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The cyborg in a time of prolonged war

A friend recently told me that the old TV series The Six Million Dollar Man, about a grievously-wounded astronaut fitted with human-looking but superpowered prosthetics, was being rebooted. I vented about this a while — I have issues with the constant readaptation of the recent pop-culture past, driven by the marketer’s fear of an unsure product — but a recent panel I had seen at the World Fantasy Convention put me in a kinder mindset.

The panel discussed the rise in European horror fiction after World War 1. Fiction helps us process the world (to a great degree, scientists now think), even the horrors of war, if it can address it. Even today, Outside the Wire’s Theater of War presents Sophocles’s Ajax to communities vulnerable to PTSD. In the US after the Civil War, and in Europe after World War I, horror stories helped society work out the true horrors they had seen and still saw, the desolation wrought around them, and the wounded disabled survivors.

Because of our improved ability to save the lives of the grievously-wounded, our 21st-Century wars are increasing both the number of young disabled people and the public’s frequency and depth of engagement with prosthetic devices. There’s things to say about that, well-suited for telling through a Steve Austin figure.

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On technology in fiction

Modern and future readers don’t need to be convinced that technology will improve to magical levels; we’ve seen it happen in our lifetimes, in our children’s. To explain more than absolutely needed is to write for the past, but the dead will not read us.

So I have become pointedly effacing on the subject of gear. I don’t want to say anything not immediately needed for the story to continue. It is enough that a tool acts; the tool itself should be as invisible as a butler, and the action the thing of import.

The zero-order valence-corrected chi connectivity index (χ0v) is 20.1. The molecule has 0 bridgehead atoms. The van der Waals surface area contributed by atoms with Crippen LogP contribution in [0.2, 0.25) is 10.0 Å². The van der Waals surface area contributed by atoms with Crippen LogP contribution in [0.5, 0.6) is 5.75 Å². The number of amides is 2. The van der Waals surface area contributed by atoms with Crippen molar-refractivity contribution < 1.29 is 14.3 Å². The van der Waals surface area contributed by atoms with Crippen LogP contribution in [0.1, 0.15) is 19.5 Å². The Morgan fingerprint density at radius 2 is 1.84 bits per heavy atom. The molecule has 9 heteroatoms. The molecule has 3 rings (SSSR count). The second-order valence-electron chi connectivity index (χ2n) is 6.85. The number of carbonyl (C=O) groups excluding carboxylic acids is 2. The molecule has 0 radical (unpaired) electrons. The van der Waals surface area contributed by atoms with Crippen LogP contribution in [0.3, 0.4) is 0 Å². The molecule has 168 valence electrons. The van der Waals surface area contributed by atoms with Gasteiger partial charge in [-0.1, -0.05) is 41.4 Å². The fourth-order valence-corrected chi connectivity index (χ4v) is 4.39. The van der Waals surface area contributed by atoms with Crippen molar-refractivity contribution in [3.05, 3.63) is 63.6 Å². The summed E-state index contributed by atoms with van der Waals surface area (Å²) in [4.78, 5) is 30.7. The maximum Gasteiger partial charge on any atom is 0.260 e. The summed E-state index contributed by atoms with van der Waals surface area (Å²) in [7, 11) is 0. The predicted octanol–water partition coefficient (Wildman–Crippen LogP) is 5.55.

This is a stylistic choice, a convention, but it is informed by function. Continue reading


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Optimism and Zombies

Almost fifty years ago, Stewart Brand wrote in the Whole Earth Catalog that we were as gods and that we might as well get good at it.

At roughly the same time, George Romero made Night of the Living Dead.

Guess which one inspires our culture today?

Fifty years from now, the zombie might have the quaintness of little green men, but for now, they are everywhere. Newt Gingrich observed some time ago that for better or worse, the Earth is about human beings now. The zombie is our reflexive response to the disgust this idea rightly inspires: a fear our modern world is a fragile thing that fights nature, enabling concentrations of power that persist when they should rightly decline. The zombie says that we are Greek gods, petty and short-sighted, bad gods. Fifty years ago, our lone Gnostic writer Philip K Dick wrote pulps; today his work still inspires movies.

Perhaps we should be more optimistic. Last weekend I attended Woolly Mammoth Theatre’s inaugural Zombie Workshop, to kick off their spring 2015 satire Zombie the American. Along with zombie movement explorations (we form herds so quickly when we pretend to be dead) and hilarious script scenes, the theater hosted a discussion of “zombie economics” with the law professor Ilya SominContinue reading


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Making a busy life into a busy blog

The blog has been stale although I have been busy.

In posts across the web, that “although” is a “because” — you know you’ve read it, here and a thousand other blogs. Which is a problem. It’s one thing to know silent business is a missed opportunity to self-promote, another to make it an aspect of writing and not an intrusion. With Jeff VanderMeer’s Booklife, I am learning how to change that.

I am late to Jeff VanderMeer’s excellent fiction, but when the esteemed Paulo Bacigalupi mentioned VanderMeer’s Southern Reach trilogy (Annihilation, Authority, & Acceptance) on three separate panels at CapClave, I took it for advice — and I loved Annihilation. (The others wait for Xmastime.)

But, in the dealer’s room at World Fantasy Convention, after VanderMeer signed my copy of Annihilation, I passed a table that had his book Booklife. Just the title made my heart both sink and rise. A booklife? What’s that? I want one. I really do. Continue reading